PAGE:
Given the changing political landscape in Washington, D.C., trade proponents say they hope trade issues will receive greater priority in Congress in 2011. But surveys indicating growing public skepticism about the benefits of free trade could complicate the future of U.S. policy.
Conventional wisdom says that with a new Republican majority in the House starting in January, trade-related issues would get a better hearing, says David Salmonsen, a trade specialist with the American Farm Bureau Federation.
“Compared to the last two years where we couldn’t do much of anything related to trade with Congress, the outlook for trade-related legislation and activities is looking better,” Salmonsen notes. “But it’s still going to take work.”
Some Views Are Unknown
Trade was a not a big issue in most congressional races, he noted, and some new members of the Republican caucus did not run as traditional Republicans in their campaigns, so their views on trade issues remain unclear.
The American Farm Bureau Federation estimates that at full implementation, the South Korean free trade agreement would increase U.S. agricultural trade by $1.8 billion annually. Together with the Colombia and Panama free trade agreements, the United States could benefit from nearly $3 billion in additional exports, according to AFBF.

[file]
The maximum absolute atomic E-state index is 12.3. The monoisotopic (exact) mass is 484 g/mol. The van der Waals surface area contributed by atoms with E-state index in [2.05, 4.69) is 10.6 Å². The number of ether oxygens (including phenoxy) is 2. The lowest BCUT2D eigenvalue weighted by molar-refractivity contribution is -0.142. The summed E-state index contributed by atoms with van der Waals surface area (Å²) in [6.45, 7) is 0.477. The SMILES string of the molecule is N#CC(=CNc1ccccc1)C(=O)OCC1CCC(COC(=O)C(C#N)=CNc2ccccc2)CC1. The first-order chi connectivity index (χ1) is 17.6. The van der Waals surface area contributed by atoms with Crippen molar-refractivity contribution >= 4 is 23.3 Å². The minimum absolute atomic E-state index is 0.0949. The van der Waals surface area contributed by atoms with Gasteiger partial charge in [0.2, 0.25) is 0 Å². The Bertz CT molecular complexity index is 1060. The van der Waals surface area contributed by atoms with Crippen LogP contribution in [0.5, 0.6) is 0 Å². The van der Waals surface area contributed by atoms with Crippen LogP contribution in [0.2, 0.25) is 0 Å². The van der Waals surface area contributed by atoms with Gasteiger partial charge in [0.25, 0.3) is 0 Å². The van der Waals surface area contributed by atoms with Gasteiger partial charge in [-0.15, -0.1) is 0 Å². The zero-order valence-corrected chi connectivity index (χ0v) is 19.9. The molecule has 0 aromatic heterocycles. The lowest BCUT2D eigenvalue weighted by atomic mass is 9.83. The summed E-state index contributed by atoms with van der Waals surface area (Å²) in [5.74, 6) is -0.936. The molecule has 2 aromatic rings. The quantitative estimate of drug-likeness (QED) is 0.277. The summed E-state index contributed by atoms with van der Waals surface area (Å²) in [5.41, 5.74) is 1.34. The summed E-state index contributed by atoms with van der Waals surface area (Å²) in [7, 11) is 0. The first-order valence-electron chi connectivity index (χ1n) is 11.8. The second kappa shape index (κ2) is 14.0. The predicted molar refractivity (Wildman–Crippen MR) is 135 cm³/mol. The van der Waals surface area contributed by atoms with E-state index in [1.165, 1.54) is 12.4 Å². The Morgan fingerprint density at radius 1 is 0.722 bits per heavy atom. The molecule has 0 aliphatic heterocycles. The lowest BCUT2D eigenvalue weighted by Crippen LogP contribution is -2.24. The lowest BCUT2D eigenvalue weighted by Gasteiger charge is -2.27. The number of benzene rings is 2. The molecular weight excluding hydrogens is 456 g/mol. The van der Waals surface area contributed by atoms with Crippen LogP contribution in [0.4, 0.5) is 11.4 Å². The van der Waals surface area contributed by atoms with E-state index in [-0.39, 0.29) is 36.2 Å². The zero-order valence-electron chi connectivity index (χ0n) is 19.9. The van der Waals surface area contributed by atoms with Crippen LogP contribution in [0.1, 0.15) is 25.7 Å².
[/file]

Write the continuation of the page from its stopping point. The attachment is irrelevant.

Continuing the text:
Barry Bedwell, president of the California Grape and Tree Fruit League, says his organization has been generally in support of free trade agreements and expanding markets, since nearly 40 percent of table grapes and about 20 percent of tree fruit are exported.
But he says the Obama administration’s lack of action in resolving a 20-month trade dispute with Mexico “is in direct contradiction to what they’re saying about the importance of trade.”
Trade Support Decreasing
According to a recent post-election poll by the Pew Research Center, support for free trade agreements is now at one of its lowest levels in the 13 years the studies have been done. Some 44 percent of people surveyed say free trade agreements have been bad for the country, while 35 percent say they’ve been good.
Bedwell says trade has been painted by some interest groups as having a negative impact on jobs.
California Farm Bureau Federation recently published this article on its Web site at www.cfbf.com.
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